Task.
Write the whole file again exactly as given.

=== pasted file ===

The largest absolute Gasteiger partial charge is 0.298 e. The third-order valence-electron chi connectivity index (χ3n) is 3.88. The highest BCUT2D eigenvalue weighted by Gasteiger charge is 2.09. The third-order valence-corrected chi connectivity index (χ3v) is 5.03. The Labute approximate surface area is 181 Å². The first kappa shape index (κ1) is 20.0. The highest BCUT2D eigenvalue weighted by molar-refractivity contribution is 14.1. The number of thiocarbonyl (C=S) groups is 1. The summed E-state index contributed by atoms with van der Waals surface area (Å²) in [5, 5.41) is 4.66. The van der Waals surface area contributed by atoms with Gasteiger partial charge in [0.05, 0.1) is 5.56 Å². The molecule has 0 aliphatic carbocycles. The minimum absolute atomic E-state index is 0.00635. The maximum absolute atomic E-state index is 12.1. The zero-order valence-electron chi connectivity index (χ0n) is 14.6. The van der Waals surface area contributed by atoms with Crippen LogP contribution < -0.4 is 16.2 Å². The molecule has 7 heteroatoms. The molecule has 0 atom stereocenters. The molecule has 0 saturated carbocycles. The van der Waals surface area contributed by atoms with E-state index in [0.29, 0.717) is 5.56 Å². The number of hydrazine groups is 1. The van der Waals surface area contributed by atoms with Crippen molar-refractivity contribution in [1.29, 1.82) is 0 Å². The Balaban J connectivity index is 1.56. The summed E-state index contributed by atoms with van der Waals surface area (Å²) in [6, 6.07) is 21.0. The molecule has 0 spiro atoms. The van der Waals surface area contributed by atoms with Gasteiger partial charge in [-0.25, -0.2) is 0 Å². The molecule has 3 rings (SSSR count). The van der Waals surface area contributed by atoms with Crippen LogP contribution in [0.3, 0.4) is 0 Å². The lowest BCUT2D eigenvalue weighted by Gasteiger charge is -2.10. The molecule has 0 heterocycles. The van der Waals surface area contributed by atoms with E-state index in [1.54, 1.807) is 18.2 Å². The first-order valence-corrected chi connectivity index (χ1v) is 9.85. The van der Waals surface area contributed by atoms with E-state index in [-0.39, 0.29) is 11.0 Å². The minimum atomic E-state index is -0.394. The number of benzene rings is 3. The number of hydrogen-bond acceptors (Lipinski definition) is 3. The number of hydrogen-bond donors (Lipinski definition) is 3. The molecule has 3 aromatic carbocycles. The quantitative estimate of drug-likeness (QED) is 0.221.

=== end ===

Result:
The largest absolute Gasteiger partial charge is 0.298 e. The third-order valence-electron chi connectivity index (χ3n) is 3.88. The highest BCUT2D eigenvalue weighted by Gasteiger charge is 2.09. The third-order valence-corrected chi connectivity index (χ3v) is 5.03. The Labute approximate surface area is 181 Å². The first kappa shape index (κ1) is 20.0. The highest BCUT2D eigenvalue weighted by molar-refractivity contribution is 14.1. The number of thiocarbonyl (C=S) groups is 1. The summed E-state index contributed by atoms with van der Waals surface area (Å²) in [5, 5.41) is 4.66. The van der Waals surface area contributed by atoms with Gasteiger partial charge in [0.05, 0.1) is 5.56 Å². The molecule has 0 aliphatic carbocycles. The minimum absolute atomic E-state index is 0.00635. The maximum absolute atomic E-state index is 12.1. The zero-order valence-electron chi connectivity index (χ0n) is 14.6. The van der Waals surface area contributed by atoms with Crippen LogP contribution < -0.4 is 16.2 Å². The molecule has 7 heteroatoms. The molecule has 0 atom stereocenters. The molecule has 0 saturated carbocycles. The van der Waals surface area contributed by atoms with E-state index in [0.29, 0.717) is 5.56 Å². The number of hydrazine groups is 1. The van der Waals surface area contributed by atoms with Crippen molar-refractivity contribution in [1.29, 1.82) is 0 Å². The Balaban J connectivity index is 1.56. The summed E-state index contributed by atoms with van der Waals surface area (Å²) in [6, 6.07) is 21.0. The molecule has 0 spiro atoms. The van der Waals surface area contributed by atoms with Gasteiger partial charge in [-0.25, -0.2) is 0 Å². The molecule has 3 rings (SSSR count). The van der Waals surface area contributed by atoms with Crippen LogP contribution in [0.3, 0.4) is 0 Å². The lowest BCUT2D eigenvalue weighted by Gasteiger charge is -2.10. The molecule has 0 heterocycles. The van der Waals surface area contributed by atoms with E-state index in [1.54, 1.807) is 18.2 Å². The first-order valence-corrected chi connectivity index (χ1v) is 9.85. The van der Waals surface area contributed by atoms with E-state index in [-0.39, 0.29) is 11.0 Å². The minimum atomic E-state index is -0.394. The number of benzene rings is 3. The number of hydrogen-bond acceptors (Lipinski definition) is 3. The number of hydrogen-bond donors (Lipinski definition) is 3. The molecule has 3 aromatic carbocycles. The quantitative estimate of drug-likeness (QED) is 0.221.